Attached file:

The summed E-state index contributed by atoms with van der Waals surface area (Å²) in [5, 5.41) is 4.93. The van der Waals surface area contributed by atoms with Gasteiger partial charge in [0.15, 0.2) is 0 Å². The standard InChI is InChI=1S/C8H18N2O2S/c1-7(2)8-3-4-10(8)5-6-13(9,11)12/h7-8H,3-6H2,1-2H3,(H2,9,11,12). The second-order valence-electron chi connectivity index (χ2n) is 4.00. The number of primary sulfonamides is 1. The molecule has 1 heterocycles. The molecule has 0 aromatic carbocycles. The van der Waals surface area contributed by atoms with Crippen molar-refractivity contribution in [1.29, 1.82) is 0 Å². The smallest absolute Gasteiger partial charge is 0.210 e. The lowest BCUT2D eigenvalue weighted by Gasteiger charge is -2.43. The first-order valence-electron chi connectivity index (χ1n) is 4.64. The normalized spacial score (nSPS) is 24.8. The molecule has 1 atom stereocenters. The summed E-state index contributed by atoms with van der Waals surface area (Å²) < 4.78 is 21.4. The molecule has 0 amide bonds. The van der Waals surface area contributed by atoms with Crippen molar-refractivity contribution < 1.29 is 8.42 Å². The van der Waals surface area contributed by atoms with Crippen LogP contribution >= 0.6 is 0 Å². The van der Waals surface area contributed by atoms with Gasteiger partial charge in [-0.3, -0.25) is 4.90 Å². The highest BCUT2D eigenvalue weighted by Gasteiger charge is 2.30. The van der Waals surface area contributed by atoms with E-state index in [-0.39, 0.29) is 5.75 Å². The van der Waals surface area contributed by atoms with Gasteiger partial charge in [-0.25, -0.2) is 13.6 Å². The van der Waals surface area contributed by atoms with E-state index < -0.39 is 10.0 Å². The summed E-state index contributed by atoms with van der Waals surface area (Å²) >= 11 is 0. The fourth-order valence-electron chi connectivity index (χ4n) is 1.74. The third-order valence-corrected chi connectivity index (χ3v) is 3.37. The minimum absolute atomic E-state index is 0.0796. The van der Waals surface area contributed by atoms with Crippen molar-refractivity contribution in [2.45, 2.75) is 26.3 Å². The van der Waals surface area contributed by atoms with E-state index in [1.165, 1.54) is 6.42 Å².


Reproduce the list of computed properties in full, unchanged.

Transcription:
The summed E-state index contributed by atoms with van der Waals surface area (Å²) in [5, 5.41) is 4.93. The van der Waals surface area contributed by atoms with Gasteiger partial charge in [0.15, 0.2) is 0 Å². The standard InChI is InChI=1S/C8H18N2O2S/c1-7(2)8-3-4-10(8)5-6-13(9,11)12/h7-8H,3-6H2,1-2H3,(H2,9,11,12). The second-order valence-electron chi connectivity index (χ2n) is 4.00. The number of primary sulfonamides is 1. The molecule has 1 heterocycles. The molecule has 0 aromatic carbocycles. The van der Waals surface area contributed by atoms with Crippen molar-refractivity contribution in [1.29, 1.82) is 0 Å². The smallest absolute Gasteiger partial charge is 0.210 e. The lowest BCUT2D eigenvalue weighted by Gasteiger charge is -2.43. The first-order valence-electron chi connectivity index (χ1n) is 4.64. The normalized spacial score (nSPS) is 24.8. The molecule has 1 atom stereocenters. The summed E-state index contributed by atoms with van der Waals surface area (Å²) < 4.78 is 21.4. The molecule has 0 amide bonds. The van der Waals surface area contributed by atoms with Crippen molar-refractivity contribution < 1.29 is 8.42 Å². The van der Waals surface area contributed by atoms with Crippen LogP contribution >= 0.6 is 0 Å². The van der Waals surface area contributed by atoms with Gasteiger partial charge in [-0.3, -0.25) is 4.90 Å². The highest BCUT2D eigenvalue weighted by Gasteiger charge is 2.30. The van der Waals surface area contributed by atoms with E-state index in [-0.39, 0.29) is 5.75 Å². The van der Waals surface area contributed by atoms with Gasteiger partial charge in [-0.25, -0.2) is 13.6 Å². The van der Waals surface area contributed by atoms with E-state index < -0.39 is 10.0 Å². The summed E-state index contributed by atoms with van der Waals surface area (Å²) >= 11 is 0. The fourth-order valence-electron chi connectivity index (χ4n) is 1.74. The third-order valence-corrected chi connectivity index (χ3v) is 3.37. The minimum absolute atomic E-state index is 0.0796. The van der Waals surface area contributed by atoms with Crippen molar-refractivity contribution in [2.45, 2.75) is 26.3 Å². The van der Waals surface area contributed by atoms with E-state index in [1.165, 1.54) is 6.42 Å².